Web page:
Paramount Rebooting 'The Green Hornet'

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Gavin O'Connor ("Warrior," "The Accountant") set to direct a reboot of "The Green Hornet." If you remember director Michel Gondry's misbegotten attempt at the superhero in 2011 with, wait for it, Seth Rogen as the Green Hornet then you clearly wouldn't think this would be a good idea, but Paramount seems to think that there could be money to made here and for good reason. Superhero reboots are not uncommon. They happen. Just look at Spider-Man, you just keep on trying until you get it right. O'Connor knows how to shoot action like not many others in Hollywood. The action scenes in "The Accountant" were very well-shot and fluidly realized by O'Connor, he also brought a lot of grit to the boxing scenes in "Warrior." This makes sense, but remember ... It's already been attempted and the dire results have not left our memory.

“I’m beyond excited to bring The Green Hornet into the 21st century in a meaningful and relevant way; modernizing it and making it accessible to a whole new generation. My intention is to bring a gravitas to The Green Hornet that wipes away the camp and kitsch of the previous iteration,” O'Connor told Deadline.“I want to re-mythologize The Green Hornet in a contemporary context, with an emphasis on story and character, while at the same time, incorporating themes that speak to my heart. The comic book movie is the genre of our time. How do we look at it differently? How do we create a distinctive film experience that tells itself differently than other comic book movies? How do we land comfortably at the divide between art and industry? How do we go deeper, prompt more emotion? How do we put a beating heart into the character that was never done before? These are my concerns…these are my desires, my intentions, my fears, my goals.”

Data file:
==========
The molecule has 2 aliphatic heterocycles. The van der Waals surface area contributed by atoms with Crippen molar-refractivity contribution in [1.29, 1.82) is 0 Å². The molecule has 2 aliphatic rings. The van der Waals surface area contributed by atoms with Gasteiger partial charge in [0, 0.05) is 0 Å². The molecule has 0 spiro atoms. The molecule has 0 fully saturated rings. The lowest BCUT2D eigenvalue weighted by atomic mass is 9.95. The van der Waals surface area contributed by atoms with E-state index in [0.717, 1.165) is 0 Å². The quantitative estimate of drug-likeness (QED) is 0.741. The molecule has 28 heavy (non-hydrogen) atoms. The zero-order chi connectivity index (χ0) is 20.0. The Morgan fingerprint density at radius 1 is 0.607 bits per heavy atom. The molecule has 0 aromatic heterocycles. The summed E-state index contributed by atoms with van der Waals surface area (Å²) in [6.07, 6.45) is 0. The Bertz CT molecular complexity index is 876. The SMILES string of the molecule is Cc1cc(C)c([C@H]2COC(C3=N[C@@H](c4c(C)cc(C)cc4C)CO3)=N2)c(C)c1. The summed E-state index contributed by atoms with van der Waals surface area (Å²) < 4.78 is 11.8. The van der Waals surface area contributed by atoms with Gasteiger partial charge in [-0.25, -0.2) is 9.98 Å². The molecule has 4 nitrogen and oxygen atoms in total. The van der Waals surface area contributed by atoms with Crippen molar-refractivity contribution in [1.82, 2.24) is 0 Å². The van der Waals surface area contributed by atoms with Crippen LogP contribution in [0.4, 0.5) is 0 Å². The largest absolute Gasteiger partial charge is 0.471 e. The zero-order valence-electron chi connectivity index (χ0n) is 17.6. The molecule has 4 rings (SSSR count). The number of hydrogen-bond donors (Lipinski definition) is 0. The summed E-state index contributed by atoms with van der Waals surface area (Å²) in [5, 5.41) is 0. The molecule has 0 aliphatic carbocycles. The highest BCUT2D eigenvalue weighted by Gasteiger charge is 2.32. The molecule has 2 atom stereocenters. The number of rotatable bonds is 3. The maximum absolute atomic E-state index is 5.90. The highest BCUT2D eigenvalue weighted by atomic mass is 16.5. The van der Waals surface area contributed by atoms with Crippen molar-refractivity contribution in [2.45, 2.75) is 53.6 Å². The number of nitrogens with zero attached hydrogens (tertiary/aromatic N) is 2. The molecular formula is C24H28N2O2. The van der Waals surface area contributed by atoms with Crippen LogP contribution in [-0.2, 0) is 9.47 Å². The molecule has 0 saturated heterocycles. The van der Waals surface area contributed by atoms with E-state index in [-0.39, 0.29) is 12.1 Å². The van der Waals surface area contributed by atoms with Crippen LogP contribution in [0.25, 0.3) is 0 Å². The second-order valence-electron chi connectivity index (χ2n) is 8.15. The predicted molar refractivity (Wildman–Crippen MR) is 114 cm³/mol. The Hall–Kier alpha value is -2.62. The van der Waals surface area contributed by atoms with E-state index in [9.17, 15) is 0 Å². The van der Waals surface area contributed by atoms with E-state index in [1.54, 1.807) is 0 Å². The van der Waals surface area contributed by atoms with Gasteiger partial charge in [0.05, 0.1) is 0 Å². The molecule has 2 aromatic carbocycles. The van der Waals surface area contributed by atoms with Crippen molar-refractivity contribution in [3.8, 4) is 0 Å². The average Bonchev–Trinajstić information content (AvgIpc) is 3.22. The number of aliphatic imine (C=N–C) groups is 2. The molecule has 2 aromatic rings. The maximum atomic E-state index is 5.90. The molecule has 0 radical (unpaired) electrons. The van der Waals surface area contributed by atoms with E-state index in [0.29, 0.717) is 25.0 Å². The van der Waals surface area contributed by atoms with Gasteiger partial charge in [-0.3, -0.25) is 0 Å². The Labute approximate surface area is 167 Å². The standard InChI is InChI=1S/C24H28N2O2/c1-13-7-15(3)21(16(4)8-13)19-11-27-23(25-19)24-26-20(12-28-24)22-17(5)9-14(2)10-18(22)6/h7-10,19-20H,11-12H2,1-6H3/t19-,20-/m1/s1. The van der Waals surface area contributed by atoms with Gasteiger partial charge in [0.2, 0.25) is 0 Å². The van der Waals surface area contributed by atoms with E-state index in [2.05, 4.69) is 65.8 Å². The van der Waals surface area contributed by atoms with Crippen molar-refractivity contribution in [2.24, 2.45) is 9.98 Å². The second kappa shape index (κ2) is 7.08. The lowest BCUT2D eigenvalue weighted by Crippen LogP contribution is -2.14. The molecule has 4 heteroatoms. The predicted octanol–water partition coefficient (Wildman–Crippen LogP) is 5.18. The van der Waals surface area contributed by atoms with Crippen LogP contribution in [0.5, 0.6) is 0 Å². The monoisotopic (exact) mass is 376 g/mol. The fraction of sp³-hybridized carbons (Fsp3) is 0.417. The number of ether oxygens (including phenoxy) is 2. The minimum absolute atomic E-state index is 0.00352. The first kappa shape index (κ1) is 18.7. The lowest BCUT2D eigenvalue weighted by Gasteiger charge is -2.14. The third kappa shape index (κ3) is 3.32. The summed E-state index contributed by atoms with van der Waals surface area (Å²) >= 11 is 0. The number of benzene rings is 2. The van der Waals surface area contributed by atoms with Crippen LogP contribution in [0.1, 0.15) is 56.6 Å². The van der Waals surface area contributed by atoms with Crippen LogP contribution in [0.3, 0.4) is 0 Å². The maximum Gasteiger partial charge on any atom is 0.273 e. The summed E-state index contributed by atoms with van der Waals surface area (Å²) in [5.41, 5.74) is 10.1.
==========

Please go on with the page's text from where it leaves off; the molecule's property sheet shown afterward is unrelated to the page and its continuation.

“When we meet Britt Reid he’s lost faith in the system. Lost faith in service. In institutions. If that’s the way the world works, that’s what the world’s going to get. He’s a man at war with himself,” O’Connor added. “A secret war of self that’s connected to the absence of his father. It’s the dragon that’s lived with him that he needs to slay. And the journey he goes on to become The Green Hornet is the dramatization of it, and becomes Britt’s true self. I think of this film as Batman upside down meets Bourne inside out by way of Chris Kyle [‘American Sniper’]. He’s the anti-Bruce Wayne. His struggle: Is he a savior or a destroyer?”